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Re: Camera recommendation?

Got your links....have more to say....

Remember, that any camera, no matter how expensive, has a light meter in it that takes, basically, an average light reading.

The pics without flash:

1. The shadows are coming from your light sources in your space. There is nothing you can do about that.

2. whoever, or whatever is closest to those light sources, will be lit brighter than anything else. For example, in photo #23, the guy in the foreground in the white shirt must be very close to an overhead light. His shirt is getting most of the light and so gets more overexposed. That same light is probably hitting the guy in the blue shirt in the foreground too.

3. Look at photo #25...the exposure is perfect. The shadows come from your light source above and are normal.

4. differences in exposure from say, photo #26-#27 are due to the fact that in-camera light meters take only an average reading, and that will vary, depending on what the meter is pointed at (point it at a white wall and your pics will be underexposed...point it at a dark wall, or dark area, and the meter will compensate by lightening up the exposure. Try to point your camera at something mid-tone, mid-grey, hold the trigger button down 1/2 way, then recompose the shot and fire it the rest of the way.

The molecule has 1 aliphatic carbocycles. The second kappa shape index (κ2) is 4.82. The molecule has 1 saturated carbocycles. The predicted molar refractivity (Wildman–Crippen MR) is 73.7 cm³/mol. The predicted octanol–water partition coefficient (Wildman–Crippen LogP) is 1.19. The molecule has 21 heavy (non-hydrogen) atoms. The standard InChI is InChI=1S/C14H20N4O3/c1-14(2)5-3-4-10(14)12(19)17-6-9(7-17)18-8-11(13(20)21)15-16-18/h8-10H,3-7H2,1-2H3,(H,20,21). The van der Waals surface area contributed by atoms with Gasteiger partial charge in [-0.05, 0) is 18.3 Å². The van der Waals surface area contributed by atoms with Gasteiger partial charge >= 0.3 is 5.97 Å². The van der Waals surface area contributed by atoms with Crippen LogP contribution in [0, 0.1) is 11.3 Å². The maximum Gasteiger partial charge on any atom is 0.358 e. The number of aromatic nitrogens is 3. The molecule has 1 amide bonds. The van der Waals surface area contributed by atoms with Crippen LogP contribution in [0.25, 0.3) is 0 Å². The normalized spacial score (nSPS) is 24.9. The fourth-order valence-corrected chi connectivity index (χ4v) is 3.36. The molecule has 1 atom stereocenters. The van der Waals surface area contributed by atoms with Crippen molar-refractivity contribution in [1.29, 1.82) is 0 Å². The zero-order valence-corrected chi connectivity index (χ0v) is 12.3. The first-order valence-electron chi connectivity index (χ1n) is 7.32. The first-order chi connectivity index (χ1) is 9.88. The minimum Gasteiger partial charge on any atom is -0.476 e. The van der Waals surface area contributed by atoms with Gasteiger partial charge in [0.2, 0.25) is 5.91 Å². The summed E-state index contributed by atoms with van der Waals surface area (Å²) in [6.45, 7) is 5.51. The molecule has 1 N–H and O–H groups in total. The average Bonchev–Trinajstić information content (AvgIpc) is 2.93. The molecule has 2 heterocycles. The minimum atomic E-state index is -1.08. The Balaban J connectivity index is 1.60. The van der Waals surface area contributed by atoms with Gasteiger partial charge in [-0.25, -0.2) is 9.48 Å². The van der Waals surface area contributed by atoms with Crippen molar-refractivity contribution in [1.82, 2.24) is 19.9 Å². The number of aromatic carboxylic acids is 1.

On the pics with the flash:

1. Pic #20...flash is hitting the guy's arm in foreground, and then dropping off so background goes darker. It is the nature of a built-in flash.

2. Pic #18...an in-camera flash will never evenly light up a space that big. It will always light up the things it hits first, and the things far away will go dark.


There's not really too much you can do about all of this, except to understand the limitations of an in-camera flash. Are you able to turn off the lights in the ceiling, open the doors to let in as much light as possible, and shoot available light? That might be your best thing to try.

I hope this helps a little.
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Old 10-24-2008, 10:37 AM   #8
Nancy Cohen
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Re: Camera recommendation?

Quote:
Originally Posted by Joe Marsh View Post
Hi Jen! Zach uses a Canon EOS 5D with an EF 50mm 1:1.4 lens. I have no idea what any of that means, but we get compliments on our pics all the time. I do know that all that is quite pricey. Shoot him an email as he knows a ton more about that crap than I do. When you coming back out here anyway?